Live-fire military drills scheduled in the Taiwan Straits on Wednesday will serve as a strong deterrence to "Taiwan independence" forces as well as a warning to the US and Japan not to intervene in China's internal affairs, analysts said.
No vessels are allowed in the waters when the drills take place from 8:00 am until midnight on Wednesday, the Fujian Maritime Safety Administration announced on its website.
The drills come following the country's largest-ever maritime military parade in the South China Sea on Thursday.
It is a warning to the US and Japan who try to intervene and thwart China in dealing with the Taiwan question. China's military capability and confidence over the Taiwan question cannot be underestimated, said Song Zhongping, a military expert and TV commentator.
The drills will mainly be participated by the People's Liberation Army (PLA) Navy. The mission will likely focus on amphibious attacks, controlling the skies and command of the sea, as well as precision strikes on key targets, Song said.
The drills in the Taiwan Straits are expected to be larger than before, as the US and pro-independence forces in Taiwan show no restraint and have been getting closer after Tsai Ing-wen assumed office, Song added.
US President Donald Trump signed the Taiwan Travel Act in March, which allows US officials at all levels to travel to Taiwan.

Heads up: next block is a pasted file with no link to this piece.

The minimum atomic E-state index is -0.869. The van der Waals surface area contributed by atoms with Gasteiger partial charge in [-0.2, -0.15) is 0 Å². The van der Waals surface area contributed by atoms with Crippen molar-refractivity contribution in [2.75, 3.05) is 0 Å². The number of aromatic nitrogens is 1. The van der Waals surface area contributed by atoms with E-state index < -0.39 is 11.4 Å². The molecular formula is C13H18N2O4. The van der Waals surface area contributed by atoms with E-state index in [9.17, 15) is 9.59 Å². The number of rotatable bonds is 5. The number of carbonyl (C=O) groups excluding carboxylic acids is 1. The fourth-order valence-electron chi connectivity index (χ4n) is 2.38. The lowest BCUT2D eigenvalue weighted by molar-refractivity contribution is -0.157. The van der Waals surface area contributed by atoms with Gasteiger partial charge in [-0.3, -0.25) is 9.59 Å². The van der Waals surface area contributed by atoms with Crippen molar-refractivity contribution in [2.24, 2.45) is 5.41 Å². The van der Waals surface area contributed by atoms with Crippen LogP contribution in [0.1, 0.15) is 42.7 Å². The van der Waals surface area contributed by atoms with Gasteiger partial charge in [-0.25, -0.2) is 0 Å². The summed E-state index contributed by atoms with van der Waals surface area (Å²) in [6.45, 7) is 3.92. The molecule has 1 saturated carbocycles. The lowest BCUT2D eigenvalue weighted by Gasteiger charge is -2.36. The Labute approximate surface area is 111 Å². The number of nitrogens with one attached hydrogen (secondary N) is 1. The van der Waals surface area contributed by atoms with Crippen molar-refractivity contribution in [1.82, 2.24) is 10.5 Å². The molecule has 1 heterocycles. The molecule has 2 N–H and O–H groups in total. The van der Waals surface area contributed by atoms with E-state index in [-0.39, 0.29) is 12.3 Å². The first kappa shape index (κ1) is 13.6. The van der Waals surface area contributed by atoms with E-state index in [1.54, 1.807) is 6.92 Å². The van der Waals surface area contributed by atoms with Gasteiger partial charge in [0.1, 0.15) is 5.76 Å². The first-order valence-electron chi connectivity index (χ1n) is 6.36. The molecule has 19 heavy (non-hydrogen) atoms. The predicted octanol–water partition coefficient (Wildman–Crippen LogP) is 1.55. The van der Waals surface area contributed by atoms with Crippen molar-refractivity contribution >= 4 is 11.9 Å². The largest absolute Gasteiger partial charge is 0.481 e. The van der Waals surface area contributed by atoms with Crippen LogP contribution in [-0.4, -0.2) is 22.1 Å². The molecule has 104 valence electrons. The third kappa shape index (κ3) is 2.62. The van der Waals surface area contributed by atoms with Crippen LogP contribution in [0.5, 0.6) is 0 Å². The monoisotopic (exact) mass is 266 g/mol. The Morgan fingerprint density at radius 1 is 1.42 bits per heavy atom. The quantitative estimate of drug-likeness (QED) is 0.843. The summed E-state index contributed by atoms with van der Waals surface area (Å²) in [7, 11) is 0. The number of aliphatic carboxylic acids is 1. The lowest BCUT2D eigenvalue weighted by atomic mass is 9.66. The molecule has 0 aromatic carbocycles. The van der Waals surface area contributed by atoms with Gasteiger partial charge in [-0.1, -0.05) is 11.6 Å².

Tsai left for Swaziland on Tuesday, a day before the military drills in the Taiwan Straits, Reuters reported.
Tsai won't stay at home and wait to be warned by the military drills, Yang Lixian, vice secretary-general of the National Society of Taiwan Studies, told the Global Times.
"Since Tsai attaches great importance to its 'diplomatic ties,' the number of which is declining, she won't risk losing any of them," Yang explained.
The drills are directly targeted at "Taiwan independence." But it's not a turning point of the mainland's policy toward the island, Yang said. "China insists on working on the Taiwan question along both lines. The mainland reacts tough to Taiwan separatist forces, but for the Taiwan people, the mainland treats them like family members by offering preferential policies."
Tsai presided over military drills of the island's navy on Friday, which marks the first time since she took office in 2016, Reuters reported.
"No matter how Taiwan's military reacts, it would be in vain. The island's defense capabilities are far lower than that of the mainland. When Taiwan tries to 'preserve itself' by throwing it into the arms of the US, it is more likely to be discarded," Song added.